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Life Cycle Assessment of the UBC Thunderbirds teams, events, and venues

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Title: Life Cycle Assessment of the UBC Thunderbirds teams, events, and venues
Author: Dolf, Matt
Subject Keywords Life Cycle Assessment;Carbon Footprint;Sport;Events;Environmental Impact Assessment;UBC Athletics
Issue Date: 2012-05-10
Publicly Available in cIRcle 2012-05-16
Publisher UBC Centre for Sport and Sustainability
Abstract: This study was commissioned by UBC Athletics & Recreation (UBC A&R). The goal was to carry out a Life Cycle Assessment (LCA) and provide UBC A&R with a tool to assess and manage the environmental impacts of their varsity “Thunderbird” teams, venues, and events. A principal aim of this study was to apply rigorous evaluation methods in a resource-efficient manner to identify major impacts from UBC A&Rs operations, stakeholders, and supply chain. The study uses the IMPACT 2002+ LCA method to determine cradle–to–grave impacts across the environmental damage categories of climate change (Carbon Footprint), human health, water withdrawal, ecosystem quality, and resource depletion. The unit of analysis was the provision of an entertainment / athletic experience to participants of the UBC A&R Thunderbird sports events for the 2011/2012 season. The results showed a total annual footprint of 8,300 tonnes of carbon dioxide equivalents. The largest contributors were venues (72%) and travel (24%) — with food, office, waste, communication, and accommodation combining for the remaining 4%. The results, data, and methodology presented in this report have been incorporated into the Quantis SUITE 2.0 LCA software tool. General recommendations for impact mitigation opportunities and ongoing data collection strategies are also included. UBC A&R will use this to track and report on environmental performance. This approach represents a new level of sophistication for sustainability management and assessment of the events industry.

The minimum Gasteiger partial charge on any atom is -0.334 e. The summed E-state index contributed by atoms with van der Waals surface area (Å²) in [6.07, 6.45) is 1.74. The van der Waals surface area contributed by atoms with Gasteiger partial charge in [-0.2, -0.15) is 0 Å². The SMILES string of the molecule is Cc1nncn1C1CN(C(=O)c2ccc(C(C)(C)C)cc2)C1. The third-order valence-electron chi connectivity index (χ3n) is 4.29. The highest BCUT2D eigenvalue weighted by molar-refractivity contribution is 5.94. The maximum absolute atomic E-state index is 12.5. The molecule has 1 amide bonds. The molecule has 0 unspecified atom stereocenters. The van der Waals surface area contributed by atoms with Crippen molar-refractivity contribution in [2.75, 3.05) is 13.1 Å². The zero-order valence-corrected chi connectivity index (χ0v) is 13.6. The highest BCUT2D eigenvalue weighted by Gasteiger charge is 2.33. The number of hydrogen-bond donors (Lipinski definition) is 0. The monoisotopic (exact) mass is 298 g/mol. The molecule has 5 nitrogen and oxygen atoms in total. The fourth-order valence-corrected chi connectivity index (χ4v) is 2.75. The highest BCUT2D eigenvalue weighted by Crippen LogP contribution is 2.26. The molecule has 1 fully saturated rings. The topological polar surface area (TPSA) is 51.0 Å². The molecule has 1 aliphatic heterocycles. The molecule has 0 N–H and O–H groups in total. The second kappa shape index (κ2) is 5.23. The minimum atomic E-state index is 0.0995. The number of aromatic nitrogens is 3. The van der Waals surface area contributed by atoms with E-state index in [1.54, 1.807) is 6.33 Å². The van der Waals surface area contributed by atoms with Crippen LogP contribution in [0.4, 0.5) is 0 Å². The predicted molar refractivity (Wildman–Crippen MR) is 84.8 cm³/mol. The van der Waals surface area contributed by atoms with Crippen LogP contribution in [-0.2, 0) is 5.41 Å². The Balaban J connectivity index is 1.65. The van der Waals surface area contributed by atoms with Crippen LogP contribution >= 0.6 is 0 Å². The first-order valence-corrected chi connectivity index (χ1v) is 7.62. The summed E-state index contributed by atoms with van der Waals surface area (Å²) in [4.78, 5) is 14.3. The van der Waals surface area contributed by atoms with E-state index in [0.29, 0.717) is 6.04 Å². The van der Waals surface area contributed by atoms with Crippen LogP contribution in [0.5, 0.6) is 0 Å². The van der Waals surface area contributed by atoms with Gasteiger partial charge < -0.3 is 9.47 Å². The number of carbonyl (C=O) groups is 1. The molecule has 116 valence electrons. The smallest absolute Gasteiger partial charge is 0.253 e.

Affiliation: Sport and Sustainability, Centre for
URI: http://hdl.handle.net/2429/42332
Peer Review Status: Unreviewed
Scholarly Level: Graduate

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